One of the artist's four large-scale commemorative sculptures at Alexander Gray Associates takes as its subject the memory of Walt Whitman, seen through the eyes of the admiring Armajani, who for years has been affected by aesthetic, philosophical and political ideas pertaining to Democracy seen through the ethos of communitas, connection and caring.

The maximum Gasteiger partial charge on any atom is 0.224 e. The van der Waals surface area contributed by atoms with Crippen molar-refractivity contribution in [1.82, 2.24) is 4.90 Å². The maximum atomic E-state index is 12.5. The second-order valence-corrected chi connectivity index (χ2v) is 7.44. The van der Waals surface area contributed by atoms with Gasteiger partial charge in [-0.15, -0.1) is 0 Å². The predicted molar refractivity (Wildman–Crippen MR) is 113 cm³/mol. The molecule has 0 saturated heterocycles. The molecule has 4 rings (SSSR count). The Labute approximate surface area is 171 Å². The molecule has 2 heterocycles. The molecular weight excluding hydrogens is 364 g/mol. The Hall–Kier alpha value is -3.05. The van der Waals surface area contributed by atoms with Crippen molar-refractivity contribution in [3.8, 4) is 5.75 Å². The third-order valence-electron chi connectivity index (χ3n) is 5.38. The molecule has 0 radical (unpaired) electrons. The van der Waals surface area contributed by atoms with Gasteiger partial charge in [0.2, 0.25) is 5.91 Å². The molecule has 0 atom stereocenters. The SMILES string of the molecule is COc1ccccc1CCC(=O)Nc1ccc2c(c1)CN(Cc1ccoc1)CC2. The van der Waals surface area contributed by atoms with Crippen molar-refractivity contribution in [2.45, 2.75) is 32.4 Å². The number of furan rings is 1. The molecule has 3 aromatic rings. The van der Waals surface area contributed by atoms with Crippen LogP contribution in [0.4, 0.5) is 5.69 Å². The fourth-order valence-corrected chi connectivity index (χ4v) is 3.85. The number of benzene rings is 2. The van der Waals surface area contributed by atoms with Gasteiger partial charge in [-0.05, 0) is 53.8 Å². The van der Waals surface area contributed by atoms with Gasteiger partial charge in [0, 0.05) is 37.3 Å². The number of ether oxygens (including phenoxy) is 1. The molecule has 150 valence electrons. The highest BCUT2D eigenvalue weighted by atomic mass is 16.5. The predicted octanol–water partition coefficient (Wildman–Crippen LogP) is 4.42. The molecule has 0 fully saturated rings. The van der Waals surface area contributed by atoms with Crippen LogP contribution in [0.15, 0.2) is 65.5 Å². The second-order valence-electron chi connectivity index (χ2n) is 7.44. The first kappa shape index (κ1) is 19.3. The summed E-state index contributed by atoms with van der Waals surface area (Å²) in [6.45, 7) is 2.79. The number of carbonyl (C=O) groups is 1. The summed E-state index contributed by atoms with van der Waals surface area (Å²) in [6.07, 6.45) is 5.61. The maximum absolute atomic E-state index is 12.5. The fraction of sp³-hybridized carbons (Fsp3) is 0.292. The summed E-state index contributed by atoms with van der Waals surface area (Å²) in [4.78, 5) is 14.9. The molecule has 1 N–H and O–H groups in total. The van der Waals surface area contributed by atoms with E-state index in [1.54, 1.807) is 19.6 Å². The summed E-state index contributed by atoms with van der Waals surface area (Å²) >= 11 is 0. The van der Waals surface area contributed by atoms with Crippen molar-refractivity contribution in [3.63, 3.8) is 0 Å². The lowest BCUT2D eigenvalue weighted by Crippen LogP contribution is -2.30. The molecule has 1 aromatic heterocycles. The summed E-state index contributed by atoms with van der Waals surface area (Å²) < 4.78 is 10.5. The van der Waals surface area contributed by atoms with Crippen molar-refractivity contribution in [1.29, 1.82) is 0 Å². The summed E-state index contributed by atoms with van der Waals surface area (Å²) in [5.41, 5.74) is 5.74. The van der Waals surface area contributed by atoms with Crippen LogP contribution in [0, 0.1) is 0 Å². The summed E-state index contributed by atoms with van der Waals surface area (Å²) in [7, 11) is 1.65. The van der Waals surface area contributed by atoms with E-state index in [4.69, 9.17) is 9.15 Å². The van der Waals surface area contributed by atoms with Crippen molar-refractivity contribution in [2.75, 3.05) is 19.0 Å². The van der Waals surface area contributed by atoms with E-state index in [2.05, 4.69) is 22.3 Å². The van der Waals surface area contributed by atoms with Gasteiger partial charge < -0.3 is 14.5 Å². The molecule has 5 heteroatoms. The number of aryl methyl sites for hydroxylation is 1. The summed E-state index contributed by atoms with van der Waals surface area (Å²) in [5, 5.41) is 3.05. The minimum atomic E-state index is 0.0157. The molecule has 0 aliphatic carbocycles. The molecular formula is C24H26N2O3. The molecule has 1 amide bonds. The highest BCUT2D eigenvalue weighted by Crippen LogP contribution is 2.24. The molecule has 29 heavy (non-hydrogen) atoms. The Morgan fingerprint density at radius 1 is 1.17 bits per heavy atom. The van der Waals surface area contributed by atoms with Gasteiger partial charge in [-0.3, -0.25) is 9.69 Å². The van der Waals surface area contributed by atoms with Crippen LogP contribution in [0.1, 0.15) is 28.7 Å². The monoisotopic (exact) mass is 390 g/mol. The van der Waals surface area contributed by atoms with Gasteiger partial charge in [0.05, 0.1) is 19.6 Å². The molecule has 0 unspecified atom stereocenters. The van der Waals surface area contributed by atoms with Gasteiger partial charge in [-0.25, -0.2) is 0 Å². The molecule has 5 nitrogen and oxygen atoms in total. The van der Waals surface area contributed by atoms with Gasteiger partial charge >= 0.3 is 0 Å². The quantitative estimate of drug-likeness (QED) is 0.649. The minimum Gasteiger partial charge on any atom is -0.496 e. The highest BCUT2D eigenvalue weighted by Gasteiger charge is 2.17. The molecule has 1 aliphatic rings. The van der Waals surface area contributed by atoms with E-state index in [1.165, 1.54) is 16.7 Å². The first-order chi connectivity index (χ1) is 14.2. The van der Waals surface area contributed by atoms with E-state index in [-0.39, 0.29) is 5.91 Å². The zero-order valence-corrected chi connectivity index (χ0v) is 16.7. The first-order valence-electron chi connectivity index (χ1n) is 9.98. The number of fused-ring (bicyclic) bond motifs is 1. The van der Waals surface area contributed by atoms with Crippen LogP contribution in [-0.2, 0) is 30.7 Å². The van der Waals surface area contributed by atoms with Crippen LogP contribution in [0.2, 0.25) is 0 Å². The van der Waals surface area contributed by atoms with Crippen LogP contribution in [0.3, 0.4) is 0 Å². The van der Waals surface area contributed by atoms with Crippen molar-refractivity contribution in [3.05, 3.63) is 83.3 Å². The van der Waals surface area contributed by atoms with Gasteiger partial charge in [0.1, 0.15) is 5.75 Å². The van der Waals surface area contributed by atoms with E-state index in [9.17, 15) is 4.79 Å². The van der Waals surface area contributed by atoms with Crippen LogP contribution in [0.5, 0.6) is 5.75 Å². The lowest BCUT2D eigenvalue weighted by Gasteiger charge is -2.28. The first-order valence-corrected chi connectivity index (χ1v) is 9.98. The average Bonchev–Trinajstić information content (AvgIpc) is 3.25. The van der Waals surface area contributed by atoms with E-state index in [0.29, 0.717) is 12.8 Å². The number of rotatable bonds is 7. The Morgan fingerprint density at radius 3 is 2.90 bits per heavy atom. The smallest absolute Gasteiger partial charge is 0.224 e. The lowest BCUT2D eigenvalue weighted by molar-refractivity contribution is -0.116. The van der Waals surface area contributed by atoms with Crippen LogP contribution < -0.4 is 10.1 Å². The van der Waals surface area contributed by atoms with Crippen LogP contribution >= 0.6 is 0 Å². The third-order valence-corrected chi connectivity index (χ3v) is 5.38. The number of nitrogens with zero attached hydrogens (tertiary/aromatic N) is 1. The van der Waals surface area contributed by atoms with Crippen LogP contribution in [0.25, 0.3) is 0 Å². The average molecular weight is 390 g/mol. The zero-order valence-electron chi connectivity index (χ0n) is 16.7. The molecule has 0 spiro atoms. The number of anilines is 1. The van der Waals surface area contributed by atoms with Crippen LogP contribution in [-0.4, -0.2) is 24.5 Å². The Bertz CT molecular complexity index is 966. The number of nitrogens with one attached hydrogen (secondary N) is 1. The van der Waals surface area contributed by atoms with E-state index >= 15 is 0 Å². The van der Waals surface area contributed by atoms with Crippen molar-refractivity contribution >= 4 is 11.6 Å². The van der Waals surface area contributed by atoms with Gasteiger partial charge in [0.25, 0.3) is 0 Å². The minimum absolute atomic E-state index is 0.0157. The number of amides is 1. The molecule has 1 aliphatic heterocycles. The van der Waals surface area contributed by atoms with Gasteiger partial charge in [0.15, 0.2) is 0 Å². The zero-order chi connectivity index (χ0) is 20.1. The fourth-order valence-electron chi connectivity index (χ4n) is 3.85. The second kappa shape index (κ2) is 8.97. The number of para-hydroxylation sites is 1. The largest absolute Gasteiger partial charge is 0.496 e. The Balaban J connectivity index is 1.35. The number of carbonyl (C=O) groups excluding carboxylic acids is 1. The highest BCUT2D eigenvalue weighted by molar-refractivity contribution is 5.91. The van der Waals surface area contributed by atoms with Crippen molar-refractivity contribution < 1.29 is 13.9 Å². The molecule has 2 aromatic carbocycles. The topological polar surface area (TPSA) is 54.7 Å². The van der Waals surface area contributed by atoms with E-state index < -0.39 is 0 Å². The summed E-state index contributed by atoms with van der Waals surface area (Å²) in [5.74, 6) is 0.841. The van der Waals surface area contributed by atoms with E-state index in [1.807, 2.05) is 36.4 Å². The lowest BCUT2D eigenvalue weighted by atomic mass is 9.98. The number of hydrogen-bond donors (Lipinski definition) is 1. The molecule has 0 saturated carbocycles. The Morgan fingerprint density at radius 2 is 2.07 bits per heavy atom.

"Tomb for Walt Whitman" (2010) is a knockout piece that comes with two side-kicks that pertain to its making, what appear to be preliminary studies. The first is a small tabletop model scarcely bigger than fourteen inches wide and seven and three-quarters tall using everyday crafts material such as cardboard, canvas, plastic, eye bolts, string, and paint. The other is a three-foot by two-foot framed drawing that might pass as an architectural rendering of the actual sculpture (or a version or variation of it) using axonometric perspective for dramatic effect. The "Tomb of Walt Whitman" sculpture really comes alive even more so when you see the preliminary steps, the rather elaborate imaginative planning stages Armajani envisaged as part of an overall mental choreography that lead to the final version of the work as a pared-down and monumentally serene three-dimensional work. Each of the three art-objects relate to each other and offer insights as to how Armajani as creative artist evaluates and processes information, how he selects and deselects visual data that will (or will not) become pertinent in the assembling of a visual story pertaining to his version of Whitman.